Our submission outlines the barriers to forming these cooperatives and mutuals in health and human services. In some of these sectors, aged care and disability services in particular, where they're very heavily regulated industries, there is quite a conservatism and a resistance to change, and we believe that further support for the growth of cooperatives and mutuals in these areas will help to remove some of these barriers and create a better environment for people receiving those services.

CHAIR: One quick question from me, because I don't think anyone has mentioned this: is there any data on the overall growth of coops, mutuals and employee-owned businesses?

Ms Morrison : There is a plethora of data available, and some of it is in our submission, on the growth of cooperatives and mutuals, not only nationally but globally. Certainly, there's also a lot of data—and I'm sure my colleagues have some—on the higher success rate when you compare either employee-owned, fully-owned or employee-driven businesses to other start-ups or transitioning businesses.

Mr Morris : Some of the stats around the increased success of those employee-owned organisations are set out on page 3 of our submission. In respect of data around the growth in employee-owned companies in the private space, there's certainly less available on that. But, if this is perhaps a proxy for that, I can tell you, from looking at our own website where we do track which pages people are coming to, there is certainly a huge increase in the number of hits to our private company share ownership site.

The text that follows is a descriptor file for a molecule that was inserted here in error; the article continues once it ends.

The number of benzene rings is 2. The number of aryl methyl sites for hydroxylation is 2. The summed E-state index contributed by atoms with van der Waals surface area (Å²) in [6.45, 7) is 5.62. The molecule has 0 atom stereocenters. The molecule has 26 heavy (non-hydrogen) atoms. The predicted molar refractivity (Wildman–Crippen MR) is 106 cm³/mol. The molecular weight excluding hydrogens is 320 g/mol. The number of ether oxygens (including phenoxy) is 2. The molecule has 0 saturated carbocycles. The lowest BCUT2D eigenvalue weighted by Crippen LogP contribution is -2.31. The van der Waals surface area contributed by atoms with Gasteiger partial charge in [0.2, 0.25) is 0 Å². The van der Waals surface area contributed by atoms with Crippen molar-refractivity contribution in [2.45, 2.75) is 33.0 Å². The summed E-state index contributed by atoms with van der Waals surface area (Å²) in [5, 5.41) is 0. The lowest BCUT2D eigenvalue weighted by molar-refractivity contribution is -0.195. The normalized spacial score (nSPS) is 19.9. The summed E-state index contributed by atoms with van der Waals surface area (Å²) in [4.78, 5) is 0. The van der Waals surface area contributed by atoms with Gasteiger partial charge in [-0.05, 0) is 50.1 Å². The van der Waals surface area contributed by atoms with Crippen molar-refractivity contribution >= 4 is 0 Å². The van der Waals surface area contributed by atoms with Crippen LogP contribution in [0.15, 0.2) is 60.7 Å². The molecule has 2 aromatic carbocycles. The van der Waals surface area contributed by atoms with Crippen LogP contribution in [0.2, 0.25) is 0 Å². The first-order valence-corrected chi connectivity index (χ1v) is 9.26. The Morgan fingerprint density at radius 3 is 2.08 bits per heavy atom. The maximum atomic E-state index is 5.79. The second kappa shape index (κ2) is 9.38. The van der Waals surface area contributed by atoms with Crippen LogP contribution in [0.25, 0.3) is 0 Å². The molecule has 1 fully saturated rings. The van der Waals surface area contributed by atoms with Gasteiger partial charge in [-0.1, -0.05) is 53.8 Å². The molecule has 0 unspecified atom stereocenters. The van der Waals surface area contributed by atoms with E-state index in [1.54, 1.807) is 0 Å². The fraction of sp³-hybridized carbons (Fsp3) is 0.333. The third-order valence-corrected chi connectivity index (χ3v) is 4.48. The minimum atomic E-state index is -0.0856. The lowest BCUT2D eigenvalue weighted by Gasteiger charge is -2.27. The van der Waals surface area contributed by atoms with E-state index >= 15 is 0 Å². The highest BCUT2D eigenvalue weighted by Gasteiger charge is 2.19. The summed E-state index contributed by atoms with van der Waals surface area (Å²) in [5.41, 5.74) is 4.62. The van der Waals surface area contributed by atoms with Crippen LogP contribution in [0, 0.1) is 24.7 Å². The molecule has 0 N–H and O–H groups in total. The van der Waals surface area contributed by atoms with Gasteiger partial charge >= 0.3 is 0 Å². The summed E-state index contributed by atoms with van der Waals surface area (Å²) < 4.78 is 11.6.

CHAIR: Thanks. Anyone else like to go next?

Senator PATRICK: Ms Morrison, the Senate inquiry into cooperatives and mutuals obviously gave you a bit of a kick-off. I congratulate Senator McKenzie and former Senator Xenophon on their efforts there, and the government on following through on that. It seems to me, from the evidence we heard this morning from a range of people about the way in which some companies are not looking after their workforce, that the coops and mutuals framework just deals with that inherently. I'm not sure whether you've read some of those submissions, but in needing to look through them I thought there was opportunity for you there. Perhaps there could be some recommendations back to the committee on what else government could do to address some of the concerns that have been raised in evidence. In some senses it may be a question on notice. I think there's an opportunity there, but we'd need to understand the way in which your sorts of organisations would need help to address some of those problems.